Finally, the situation is resolved, when the Abbess returns with SA and SD. With the four men in the one room, each facing his identical twin, everyone realizes what has happened. SA and Egeon recognize each other, and it is a joyful reunion. In a surprise twist, the Abbess reveals she, in fact, is Egeon’s long-lost wife! SA once again offers to wed Luciana, and the play ends with the Duke forgiving everyone, including Egeon, and they all exit to the Abbey to catch-up on each other’s lives.
Egeon: He is a tragic figure, having had and lost everything, and is at the point of being executed. There is no joy in his life, until the very end.
Antipholus of Syracuse: Having lost both his mother and brother at an early age, he is possessed by the idea of finding them. He feels like a drop of water in the ocean, looking for another drop, which is a very lonely speech. He is the more developed character of the two brothers and causes confusion in Ephesus. The play centers on his search for his brother.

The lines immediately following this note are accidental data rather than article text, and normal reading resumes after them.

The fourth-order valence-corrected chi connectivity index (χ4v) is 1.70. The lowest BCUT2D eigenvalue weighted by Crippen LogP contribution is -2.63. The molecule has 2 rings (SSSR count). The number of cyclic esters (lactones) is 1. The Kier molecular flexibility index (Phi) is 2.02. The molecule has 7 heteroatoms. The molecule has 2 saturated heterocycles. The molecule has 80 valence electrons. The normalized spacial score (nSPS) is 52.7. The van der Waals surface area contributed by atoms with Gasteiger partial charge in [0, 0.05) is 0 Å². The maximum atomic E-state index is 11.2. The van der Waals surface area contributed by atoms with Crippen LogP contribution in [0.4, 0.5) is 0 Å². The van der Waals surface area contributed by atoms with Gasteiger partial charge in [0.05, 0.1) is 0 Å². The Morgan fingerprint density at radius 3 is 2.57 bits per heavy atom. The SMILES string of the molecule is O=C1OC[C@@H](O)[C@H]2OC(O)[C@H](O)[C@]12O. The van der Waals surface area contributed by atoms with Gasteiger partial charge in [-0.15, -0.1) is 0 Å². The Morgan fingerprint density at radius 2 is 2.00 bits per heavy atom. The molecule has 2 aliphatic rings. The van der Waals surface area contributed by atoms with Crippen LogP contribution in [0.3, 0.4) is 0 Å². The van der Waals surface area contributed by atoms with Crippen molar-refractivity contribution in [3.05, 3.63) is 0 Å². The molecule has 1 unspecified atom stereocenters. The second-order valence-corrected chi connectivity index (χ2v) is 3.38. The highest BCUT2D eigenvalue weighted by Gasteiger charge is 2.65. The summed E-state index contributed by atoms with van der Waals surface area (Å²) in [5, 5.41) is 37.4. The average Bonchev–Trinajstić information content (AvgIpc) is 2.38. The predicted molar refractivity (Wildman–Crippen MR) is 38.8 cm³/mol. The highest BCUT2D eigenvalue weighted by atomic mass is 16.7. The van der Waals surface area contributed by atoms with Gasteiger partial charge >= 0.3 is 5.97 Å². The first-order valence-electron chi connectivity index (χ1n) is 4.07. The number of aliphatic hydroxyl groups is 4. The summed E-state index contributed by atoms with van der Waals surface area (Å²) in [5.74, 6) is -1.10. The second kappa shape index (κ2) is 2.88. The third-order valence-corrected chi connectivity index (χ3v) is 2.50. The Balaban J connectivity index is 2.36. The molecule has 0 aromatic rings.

Antipholus of Ephesus: He is married, seemingly well-established in Ephesus, and is more a man of action and decisions than his brother. He is completely confused by all his familiar and well-known friends and family acting out in bizarre ways, with wild accusations and speeches. At the end, neither of them seem overly-enthused to have found each other.
Adriana: A more rounded character than would be normal in these plays at the time, hers is the experienced practical voice of marriage, compared to her sister’s romantic notions. I think her character is more authentic, speaking to the realities of married life.
The Duke: Ultimate arbiter of power, he makes decisions that affect all the characters, but is shown to be a pillar of sense.